The Glycaemic Index (GI) is a measure of how quickly carbohydrates in foods are broken down into sugar in the body. Eating mostly low GI foods helps you keep control over your blood sugar. However, not all low-GI foods are good for you, as many can be high in saturated fat or cholesterol. A candy bar and a cup of brown rice have the same GI value.
Low-GI fruit portions are suitable for people with diabetes. A large serving of low-GI food will usually raise your blood sugar as much as a small amount of high-GI food. So, experts also use glycaemic load (GL), a measurement that involves portion size as well as the GI number, to give more details about these effects.
Healthy Ways to add Fruits to Your Diet
Small steps can make a big difference in your blood sugar levels. Be sure to:
Fruits are a low-carb way to enjoy sweetness but remember portion control is important! Add dried fruit to your diet. Two tablespoons of dried fruit have the same amount of carbs as a small apple.
Enjoy all kinds of fruit without having to worry about hidden carbohydrates. Choose fresh whole fruit or fresh frozen fruit when you can, as it is more nutritious than processed fruits.
Fruit is a healthy part of your diet but eating all that fruit can get expensive. Check the label before adding to the diet, dried and processed fruits are more affordable.
Fruit is healthiest when it is whole. But at the start of a meal, it may be one way to appease your sweet tooth and not send blood sugar soaring.
Fruit is a great source of fiber and vitamins like C, E, and K. A diet high in fruit may help prevent the development of diabetes because the antioxidants found in it can help slow down the oxidative process – the process which damages your cells and blood vessels. Spread your fruit out over the day. Instead of two servings for breakfast, have one at breakfast and another at lunch or as a snack.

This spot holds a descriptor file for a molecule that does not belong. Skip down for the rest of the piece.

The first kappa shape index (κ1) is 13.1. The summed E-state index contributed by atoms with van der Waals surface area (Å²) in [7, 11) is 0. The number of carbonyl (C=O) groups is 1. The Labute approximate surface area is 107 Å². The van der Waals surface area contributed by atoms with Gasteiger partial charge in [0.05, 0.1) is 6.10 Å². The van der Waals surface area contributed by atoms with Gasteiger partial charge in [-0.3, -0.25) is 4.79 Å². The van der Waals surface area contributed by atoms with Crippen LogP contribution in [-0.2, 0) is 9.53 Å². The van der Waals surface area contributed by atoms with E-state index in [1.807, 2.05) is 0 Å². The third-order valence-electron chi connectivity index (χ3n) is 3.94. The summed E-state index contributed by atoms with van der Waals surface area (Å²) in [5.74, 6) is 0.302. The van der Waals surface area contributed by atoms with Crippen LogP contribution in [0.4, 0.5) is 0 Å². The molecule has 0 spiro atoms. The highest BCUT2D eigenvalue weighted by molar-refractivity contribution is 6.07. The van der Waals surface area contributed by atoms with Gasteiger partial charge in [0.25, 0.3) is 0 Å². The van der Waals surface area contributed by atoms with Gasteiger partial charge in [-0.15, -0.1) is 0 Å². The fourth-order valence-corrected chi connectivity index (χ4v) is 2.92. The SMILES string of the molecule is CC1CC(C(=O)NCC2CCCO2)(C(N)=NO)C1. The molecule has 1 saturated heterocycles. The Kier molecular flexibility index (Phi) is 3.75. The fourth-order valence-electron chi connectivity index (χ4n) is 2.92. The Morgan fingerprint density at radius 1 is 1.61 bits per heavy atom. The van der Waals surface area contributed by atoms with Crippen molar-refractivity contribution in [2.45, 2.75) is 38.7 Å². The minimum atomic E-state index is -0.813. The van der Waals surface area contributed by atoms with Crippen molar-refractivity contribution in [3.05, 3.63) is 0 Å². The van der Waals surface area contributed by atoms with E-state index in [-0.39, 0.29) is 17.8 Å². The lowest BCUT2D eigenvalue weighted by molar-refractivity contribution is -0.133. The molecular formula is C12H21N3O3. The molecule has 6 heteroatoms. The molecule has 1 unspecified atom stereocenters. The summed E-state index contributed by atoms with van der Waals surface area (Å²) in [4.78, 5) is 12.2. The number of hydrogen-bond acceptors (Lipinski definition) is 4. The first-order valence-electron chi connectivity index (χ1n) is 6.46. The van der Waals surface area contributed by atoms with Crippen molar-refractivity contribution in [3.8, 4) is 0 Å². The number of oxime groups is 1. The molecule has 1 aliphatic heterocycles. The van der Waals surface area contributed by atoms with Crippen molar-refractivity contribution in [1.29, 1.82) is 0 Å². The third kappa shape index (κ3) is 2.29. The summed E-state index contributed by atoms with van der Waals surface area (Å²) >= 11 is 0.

Fruits for Diabetic People
Fruits can help manage blood sugar, lower blood pressure and cholesterol, and may even help you lose weight. That does not mean you can eat as much fruit as you want. Unlike fresh fruits, dried fruits and juices still have calories. Fruits tend to be high in natural sugars, especially cane juice and high-fructose corn syrup. Sugar alcohols like xylitol (made from fruits) are not included in the carb counts of foods.
When you have diabetes, it is important to keep your blood sugar levels in check.
Here are the healthiest fruits to help you do that:
Tomatoes: Tomatoes are very healthy fruit for people with diabetes. One cup of sliced or chopped tomatoes has 32 calories, 7 grams of carbohydrates, and 2 grams of fiber. Tomatoes also have a high amount of vitamins A and C. They are also a good source of Vitamin K.
Strawberries: Strawberries are sweet and tasty and low in calories, making them a healthy choice. One cup of whole berries has only 46 calories, 11 grams of carbohydrates, and 3 grams of fiber. Choose red over green for the highest levels of antioxidants, including ellagic acid.
Blackberries: You might be surprised to know that berries are one of the best fruits for people with diabetes to enjoy. Blackberries top the list. These little sweet treats possess an array of nutrients that make them incredibly healthy for you. One cup of raw berries has 62 calories, 14 grams of carbohydrates, and 7.6 grams of fiber.
Oranges: People with diabetes should avoid sugary fruits and eat more healthy fruits like oranges. Oranges are low glycaemic which makes them a very healthful option. The fiber in oranges helps you feel fuller longer which can help you eat less later. Enjoy two small oranges for breakfast with a cup of hot tea. One medium orange has 69 calories, 17 grams of carbohydrates, and 3 grams of fiber.
Fruits With Low-GI
Many fruits can help with a diabetes diet. Fruits have less sugar than other carbohydrate foods, and most are low-GI (55 or under), which means they cause a smaller rise in blood glucose levels. These include:
Fruits With High-GI
Fruits that are high on the GI scale can be part of a healthy eating plan for people with diabetes. If you are concerned about your blood glucose levels, always check with your doctor or dietitian first. These include: